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Homework Help: Transforming Cartesian to Polar Coordinates

  1. Nov 19, 2015 #1
    1. The problem statement, all variables and given/known data
    I am currently trying to calculate the moment and products of inertia of a ring rotating about the x axis at the moment the ring lies in the xy plane. The problem is that the notations I have from textbook are denoted for Cartesian coordinates. i.e. Ixx=∑i mi(yi2+zi2), and Ixy=∑imixiyi. How can I convert these to polar coordinates?

    2. Relevant equations
    x=rcosθ, y=rsinθ, z=?

    3. The attempt at a solution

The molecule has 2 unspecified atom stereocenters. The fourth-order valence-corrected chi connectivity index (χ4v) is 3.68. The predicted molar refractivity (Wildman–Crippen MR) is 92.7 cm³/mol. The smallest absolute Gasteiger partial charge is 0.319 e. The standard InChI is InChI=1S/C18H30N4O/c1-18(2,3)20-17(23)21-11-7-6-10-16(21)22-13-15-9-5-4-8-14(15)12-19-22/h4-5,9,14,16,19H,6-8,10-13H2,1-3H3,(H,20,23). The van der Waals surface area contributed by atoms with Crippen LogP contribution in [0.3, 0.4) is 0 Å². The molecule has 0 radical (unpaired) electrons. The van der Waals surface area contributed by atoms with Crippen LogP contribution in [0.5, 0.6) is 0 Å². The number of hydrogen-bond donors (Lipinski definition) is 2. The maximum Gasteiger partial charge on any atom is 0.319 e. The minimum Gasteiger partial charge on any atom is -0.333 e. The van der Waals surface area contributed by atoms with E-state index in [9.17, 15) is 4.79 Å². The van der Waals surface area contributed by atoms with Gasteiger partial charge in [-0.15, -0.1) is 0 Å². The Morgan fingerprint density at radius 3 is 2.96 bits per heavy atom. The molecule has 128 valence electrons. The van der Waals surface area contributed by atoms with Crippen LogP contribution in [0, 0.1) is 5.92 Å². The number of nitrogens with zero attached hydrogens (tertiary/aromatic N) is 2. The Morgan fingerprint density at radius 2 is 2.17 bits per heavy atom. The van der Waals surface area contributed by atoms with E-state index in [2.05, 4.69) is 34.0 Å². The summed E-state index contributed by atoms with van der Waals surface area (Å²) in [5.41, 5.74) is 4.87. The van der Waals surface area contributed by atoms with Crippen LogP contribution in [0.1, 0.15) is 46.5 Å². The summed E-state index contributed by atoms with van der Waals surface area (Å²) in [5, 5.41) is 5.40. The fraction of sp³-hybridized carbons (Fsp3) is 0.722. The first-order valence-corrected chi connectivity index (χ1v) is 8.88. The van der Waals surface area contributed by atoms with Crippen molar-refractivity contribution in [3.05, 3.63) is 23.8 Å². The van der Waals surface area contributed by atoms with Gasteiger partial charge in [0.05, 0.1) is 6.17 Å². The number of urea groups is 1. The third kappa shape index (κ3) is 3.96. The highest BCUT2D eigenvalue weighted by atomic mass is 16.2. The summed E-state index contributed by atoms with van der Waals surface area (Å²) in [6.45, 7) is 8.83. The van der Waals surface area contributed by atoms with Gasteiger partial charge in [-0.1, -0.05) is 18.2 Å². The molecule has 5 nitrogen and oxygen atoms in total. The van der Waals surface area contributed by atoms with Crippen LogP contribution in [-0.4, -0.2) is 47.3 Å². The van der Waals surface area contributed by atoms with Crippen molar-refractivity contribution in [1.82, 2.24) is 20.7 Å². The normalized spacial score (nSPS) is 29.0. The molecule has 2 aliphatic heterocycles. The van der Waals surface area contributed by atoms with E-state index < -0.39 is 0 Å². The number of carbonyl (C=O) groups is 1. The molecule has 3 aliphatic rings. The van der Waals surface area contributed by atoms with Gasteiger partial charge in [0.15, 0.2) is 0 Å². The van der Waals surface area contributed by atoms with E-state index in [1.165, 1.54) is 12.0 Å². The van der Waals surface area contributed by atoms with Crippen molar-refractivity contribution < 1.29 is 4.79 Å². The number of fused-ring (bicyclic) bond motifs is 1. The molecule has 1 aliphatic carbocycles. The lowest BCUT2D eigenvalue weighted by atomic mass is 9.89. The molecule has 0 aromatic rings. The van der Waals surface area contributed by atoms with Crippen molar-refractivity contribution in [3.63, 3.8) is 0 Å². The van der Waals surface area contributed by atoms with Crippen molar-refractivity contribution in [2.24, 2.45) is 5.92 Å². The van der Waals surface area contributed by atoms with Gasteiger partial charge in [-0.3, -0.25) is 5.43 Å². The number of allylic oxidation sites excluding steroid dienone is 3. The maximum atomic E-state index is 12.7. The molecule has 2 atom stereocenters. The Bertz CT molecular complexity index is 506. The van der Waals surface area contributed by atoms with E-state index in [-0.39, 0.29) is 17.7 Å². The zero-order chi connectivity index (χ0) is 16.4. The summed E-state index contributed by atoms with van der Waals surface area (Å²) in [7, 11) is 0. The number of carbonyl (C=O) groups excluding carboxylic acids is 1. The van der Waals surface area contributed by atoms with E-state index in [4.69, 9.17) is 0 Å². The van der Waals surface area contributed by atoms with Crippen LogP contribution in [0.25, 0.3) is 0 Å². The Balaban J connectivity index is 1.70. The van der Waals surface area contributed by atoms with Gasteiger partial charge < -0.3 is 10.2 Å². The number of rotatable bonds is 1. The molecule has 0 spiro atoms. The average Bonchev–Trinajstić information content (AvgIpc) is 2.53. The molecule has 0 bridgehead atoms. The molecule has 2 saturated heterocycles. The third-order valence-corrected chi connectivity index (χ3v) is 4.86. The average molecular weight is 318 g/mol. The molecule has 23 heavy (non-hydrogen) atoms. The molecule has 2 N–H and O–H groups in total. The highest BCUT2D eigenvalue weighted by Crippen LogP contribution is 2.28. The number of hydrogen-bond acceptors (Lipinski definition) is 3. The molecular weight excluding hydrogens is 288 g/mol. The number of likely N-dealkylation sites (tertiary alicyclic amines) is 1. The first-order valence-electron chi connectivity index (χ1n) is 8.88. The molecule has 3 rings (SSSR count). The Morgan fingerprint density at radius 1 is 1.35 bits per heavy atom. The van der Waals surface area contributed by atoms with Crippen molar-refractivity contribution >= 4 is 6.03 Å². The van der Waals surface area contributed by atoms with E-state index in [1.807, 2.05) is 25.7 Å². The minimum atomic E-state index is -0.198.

I'd assume that the moment of inertia would become Ixx=∑mr2dθ.

    but since the problem is for a ring with linear mass density, I am also wondering must I exclude certain coordinates?

    thank you in advance.
  2. jcsd
  3. Nov 19, 2015 #2


    User Avatar

    Staff: Mentor

    You can find descriptions of how to calculate such moments of inertia at http://hyperphysics.phy-astr.gsu.edu/hbase/ihoop.html
    Be careful that for continuous objects, not point masses, you have to use density instead of masses and integrals instead of sums.

    For symmetry reasons, you have that Ixy = 0, Ixz = 0, etc., and also Ixx = Iyy.
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